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Better together

By GeoConnexion - 1st July 2021 - 10:45

Against a backdrop of omnipresent natural and man-made threats, Steve Tongish makes the case for data sharing between utility providers – not just to counter the unexpected, but to pave the way for smart grids of tomorrow

Utility companies are increasingly accepting the need to move from competitive secrecy to cross-sector collaboration in the face of new environmental threats and market opportunities.

With utilities recognised as key strands of Critical National Infrastructure (CNI), many governments demand and enforce common standards of safety and security across all operators. For example, the UK and other nations1 are planning to enforce a common standard of resilience2 across all utilities.

The EU’s NIS 2 Directive3 requires operators take measures to protect infrastructure against external threats. Resilience to cross-sector threats from cyber attacks to extreme weather events will require greater cross-sector cooperation including data sharing among competitors.

Better together

The combination of cyber-attacks on multiple smart grids as well as the collective failure of Texas’s utilities during a recent winter freeze demonstrates that a threat to one company or sector is increasingly a threat to them all. However, this also means that utility data from one company could have wider implications and help address common problems. The intelligent use of geospatial data can also help to ensure that the entire utility sector grows collectively stronger and smarter from climate change-related hazards or disasters.

At the same time, Environmental and Social Governance (ESG) commitments are also becoming increasingly critical to the utilities sector, often requiring cooperation with others. Management of environmental risks from extreme weather events to decarbonisation policies is creating a growing need for collective responses. Cross-sector data sharing could inform smarter decarbonisation efforts or common disaster resilience strategies.

Cooperation between and among organisations can also exploit common opportunities such as creating complementary utility grid infrastructure to reach under-served areas and tap into new markets. Combined underground utility maps could help create smarter, joined-up infrastructure planning and reduce the cost of digs and damage to other infrastructure when laying new pipes.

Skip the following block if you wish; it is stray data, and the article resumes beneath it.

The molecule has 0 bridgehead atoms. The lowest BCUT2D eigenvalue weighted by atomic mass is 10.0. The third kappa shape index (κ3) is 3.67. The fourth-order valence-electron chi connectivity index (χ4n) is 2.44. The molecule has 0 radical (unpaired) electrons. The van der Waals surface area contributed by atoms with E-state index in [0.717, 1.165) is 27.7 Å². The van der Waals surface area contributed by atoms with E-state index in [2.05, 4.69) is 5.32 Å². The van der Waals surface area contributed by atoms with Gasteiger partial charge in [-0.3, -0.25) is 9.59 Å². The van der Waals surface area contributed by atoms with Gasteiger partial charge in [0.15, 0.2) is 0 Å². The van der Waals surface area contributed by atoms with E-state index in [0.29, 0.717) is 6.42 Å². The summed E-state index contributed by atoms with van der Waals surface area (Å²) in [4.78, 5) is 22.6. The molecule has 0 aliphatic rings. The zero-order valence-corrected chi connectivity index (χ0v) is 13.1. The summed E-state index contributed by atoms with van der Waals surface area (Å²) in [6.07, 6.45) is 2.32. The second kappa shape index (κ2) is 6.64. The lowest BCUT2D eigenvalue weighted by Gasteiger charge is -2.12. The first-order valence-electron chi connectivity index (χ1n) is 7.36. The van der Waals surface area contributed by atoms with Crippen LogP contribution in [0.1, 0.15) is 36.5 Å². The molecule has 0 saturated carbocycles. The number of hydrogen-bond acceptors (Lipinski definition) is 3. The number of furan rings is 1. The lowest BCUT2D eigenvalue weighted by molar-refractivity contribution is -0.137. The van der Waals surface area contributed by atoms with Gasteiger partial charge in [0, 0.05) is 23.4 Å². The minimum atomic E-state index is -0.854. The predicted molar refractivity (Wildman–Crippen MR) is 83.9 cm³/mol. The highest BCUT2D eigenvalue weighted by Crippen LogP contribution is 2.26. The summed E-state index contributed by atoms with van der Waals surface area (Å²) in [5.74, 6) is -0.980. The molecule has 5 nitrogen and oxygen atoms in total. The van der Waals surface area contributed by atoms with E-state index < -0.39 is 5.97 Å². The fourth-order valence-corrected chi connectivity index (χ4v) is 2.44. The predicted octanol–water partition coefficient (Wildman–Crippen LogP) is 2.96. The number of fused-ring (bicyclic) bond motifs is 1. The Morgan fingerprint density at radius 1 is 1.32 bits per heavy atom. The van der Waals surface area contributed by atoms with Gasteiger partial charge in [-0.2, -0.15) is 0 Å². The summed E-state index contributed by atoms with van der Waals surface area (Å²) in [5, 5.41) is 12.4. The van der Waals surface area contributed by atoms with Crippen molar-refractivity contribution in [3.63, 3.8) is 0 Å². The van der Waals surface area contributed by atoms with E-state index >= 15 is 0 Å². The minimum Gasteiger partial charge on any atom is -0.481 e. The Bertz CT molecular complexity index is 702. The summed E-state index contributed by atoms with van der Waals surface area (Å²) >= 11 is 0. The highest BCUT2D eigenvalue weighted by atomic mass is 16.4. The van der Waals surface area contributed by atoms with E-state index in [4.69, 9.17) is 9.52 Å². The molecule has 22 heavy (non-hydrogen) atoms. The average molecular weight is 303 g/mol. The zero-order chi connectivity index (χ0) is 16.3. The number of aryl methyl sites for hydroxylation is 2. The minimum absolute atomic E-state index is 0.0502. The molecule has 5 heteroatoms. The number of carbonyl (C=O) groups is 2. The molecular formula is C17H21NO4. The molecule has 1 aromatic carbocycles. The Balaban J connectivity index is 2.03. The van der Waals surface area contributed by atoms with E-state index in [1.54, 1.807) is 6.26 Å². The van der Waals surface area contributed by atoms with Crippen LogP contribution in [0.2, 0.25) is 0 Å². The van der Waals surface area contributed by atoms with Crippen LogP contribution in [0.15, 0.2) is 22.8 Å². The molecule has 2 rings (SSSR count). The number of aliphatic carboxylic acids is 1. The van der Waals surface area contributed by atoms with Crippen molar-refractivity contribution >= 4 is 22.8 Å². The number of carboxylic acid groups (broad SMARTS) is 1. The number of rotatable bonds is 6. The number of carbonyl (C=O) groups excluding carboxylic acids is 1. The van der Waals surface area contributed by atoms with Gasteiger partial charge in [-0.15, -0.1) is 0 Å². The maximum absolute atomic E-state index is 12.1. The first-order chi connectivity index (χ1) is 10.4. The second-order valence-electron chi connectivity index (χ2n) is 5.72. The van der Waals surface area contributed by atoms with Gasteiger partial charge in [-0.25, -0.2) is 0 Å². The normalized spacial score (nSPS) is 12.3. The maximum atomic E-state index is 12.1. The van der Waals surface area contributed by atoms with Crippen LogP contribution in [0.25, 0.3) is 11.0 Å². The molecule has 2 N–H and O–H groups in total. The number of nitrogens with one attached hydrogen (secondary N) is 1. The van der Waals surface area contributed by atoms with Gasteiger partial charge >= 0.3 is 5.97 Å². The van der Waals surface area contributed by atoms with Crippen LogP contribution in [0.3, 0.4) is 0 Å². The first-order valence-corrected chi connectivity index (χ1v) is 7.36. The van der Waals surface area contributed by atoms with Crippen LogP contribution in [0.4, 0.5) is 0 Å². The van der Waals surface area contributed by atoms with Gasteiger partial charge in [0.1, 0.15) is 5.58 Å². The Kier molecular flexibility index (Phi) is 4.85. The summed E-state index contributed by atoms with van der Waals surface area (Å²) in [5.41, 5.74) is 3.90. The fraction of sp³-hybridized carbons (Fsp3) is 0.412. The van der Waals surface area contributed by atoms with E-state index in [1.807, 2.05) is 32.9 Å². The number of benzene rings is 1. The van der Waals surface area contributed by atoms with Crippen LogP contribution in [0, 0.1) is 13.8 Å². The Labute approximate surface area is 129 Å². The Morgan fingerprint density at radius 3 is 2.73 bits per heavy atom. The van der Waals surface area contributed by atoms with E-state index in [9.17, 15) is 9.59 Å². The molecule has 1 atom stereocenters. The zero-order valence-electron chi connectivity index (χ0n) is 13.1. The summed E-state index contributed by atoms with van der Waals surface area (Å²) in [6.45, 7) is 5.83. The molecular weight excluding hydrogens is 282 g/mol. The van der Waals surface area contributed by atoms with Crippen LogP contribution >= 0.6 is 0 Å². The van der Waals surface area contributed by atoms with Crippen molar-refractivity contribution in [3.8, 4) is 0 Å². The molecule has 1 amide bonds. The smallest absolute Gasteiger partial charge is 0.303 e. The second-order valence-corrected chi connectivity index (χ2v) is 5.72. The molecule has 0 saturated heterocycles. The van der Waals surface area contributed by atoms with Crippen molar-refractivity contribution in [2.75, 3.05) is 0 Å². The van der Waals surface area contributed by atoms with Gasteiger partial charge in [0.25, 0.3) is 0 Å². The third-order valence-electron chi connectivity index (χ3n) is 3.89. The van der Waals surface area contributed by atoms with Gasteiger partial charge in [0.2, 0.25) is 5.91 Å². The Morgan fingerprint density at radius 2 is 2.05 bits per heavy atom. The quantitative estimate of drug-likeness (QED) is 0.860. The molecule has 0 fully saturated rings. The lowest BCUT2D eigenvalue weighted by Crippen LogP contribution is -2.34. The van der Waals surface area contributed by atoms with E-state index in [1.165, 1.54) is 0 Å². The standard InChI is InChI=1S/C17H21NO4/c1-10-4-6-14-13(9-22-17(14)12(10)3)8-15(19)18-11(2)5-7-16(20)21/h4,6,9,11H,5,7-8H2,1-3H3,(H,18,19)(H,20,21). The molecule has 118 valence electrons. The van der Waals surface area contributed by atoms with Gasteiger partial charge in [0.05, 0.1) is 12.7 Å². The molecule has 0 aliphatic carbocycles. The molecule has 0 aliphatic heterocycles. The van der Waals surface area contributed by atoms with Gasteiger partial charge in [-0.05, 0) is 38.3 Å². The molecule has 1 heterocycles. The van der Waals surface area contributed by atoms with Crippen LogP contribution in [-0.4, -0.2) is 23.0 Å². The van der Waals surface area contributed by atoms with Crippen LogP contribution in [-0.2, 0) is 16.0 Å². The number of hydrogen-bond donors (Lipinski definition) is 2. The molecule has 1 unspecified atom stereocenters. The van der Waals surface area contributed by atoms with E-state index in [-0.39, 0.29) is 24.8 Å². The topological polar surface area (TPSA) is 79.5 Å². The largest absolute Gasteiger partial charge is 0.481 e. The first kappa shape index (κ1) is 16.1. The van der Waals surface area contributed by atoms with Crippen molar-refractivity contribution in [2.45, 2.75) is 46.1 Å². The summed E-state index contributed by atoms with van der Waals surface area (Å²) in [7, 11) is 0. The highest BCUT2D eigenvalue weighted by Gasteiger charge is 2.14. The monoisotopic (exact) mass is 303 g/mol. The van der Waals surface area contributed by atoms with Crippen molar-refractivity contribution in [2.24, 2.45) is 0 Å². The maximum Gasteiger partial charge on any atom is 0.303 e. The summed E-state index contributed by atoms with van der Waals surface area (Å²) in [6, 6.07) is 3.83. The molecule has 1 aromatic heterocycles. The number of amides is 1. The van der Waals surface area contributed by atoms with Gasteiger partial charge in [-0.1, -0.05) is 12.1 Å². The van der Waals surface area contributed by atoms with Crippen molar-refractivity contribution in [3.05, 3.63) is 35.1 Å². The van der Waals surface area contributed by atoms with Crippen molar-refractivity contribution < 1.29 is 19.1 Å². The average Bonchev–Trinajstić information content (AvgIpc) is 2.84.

Signs of change

There are now signs of this happening. One Japanese utility provider is collecting smart geospatial data from local field teams, thereby to proactively identify damage or degradation in the network and share this with other companies. Again in Japan, cross-sector geospatial data is being integrated to inform a national disaster prevention strategy.

Similarly, London is working with utility companies to create a combined on-demand digital map4 of its subterranean pipes and cables where workers can visualise the nearby underground infrastructure on smartphones before starting a dig.

The key is to harness accurate and accessible geospatial systems with open APIs that allow data to be seamlessly and securely exported and updated. This requires the digitalisation, decentralisation and integration of previously centralised, siloed geospatial data so that common threats or opportunities can be easily identified and shared.

For example, data from ground or helicopter field inspection teams revealing vegetation encroachment on power lines could be rapidly integrated into network geospatial information systems and shared with other utilities to show how vegetation could disrupt multiple networks.

Achieving consistency

Utility data will need to be of consistent quality across the sector, which will mean all utilities need to adopt open, mobile-friendly, and vendor-neutral geospatial systems capable of amalgamating data from all sources and making it remotely accessible.

Rich, real-time data drawing on abundant sources from field worker smartphones to sensors could be integrated across departments to give everyone from central office to call centre staff an overview of national network performance. This geospatial data could be shared across companies to inform cross-sector resilience strategies, or fuel the smart joined-up planning of new utilities that work together as a cohesive, complementary ‘system of systems.’

Fuelling grids of the future

A recent report from GlobalData5 highlights how the ever-increasing deployment of smart devices and technologies within smart energy grids is creating an exponentially growing pool of utility big data. If integrated across departments or even sectors and combined with geospatial information that provide situational context, this data could form a rich resource with which to fuel smarter, more resilient grids, identify common threats or opportunities, and drive smarter infrastructure planning.

Attaining this goal will necessitate a new and more open approach to utility data … one that helps the industry derive collective commercial value from its data resources. While this may sound like a distant dream, we can see a new wave of data sharing starting to grow.

The most innovative telecoms and utility operators recognise the benefits of data sharing and are moving away from specialist and proprietary systems to open geospatial architectures that will help meet the future challenges they face.







Steve Tongish is Chief Marketing Officer at IQGeo ( With its headquarters in Cambridge, UK, and with offices in Germany, Canada, the USA and Japan, the business empowers field and office staff to easily monitor, capture, visualise and manage network assets

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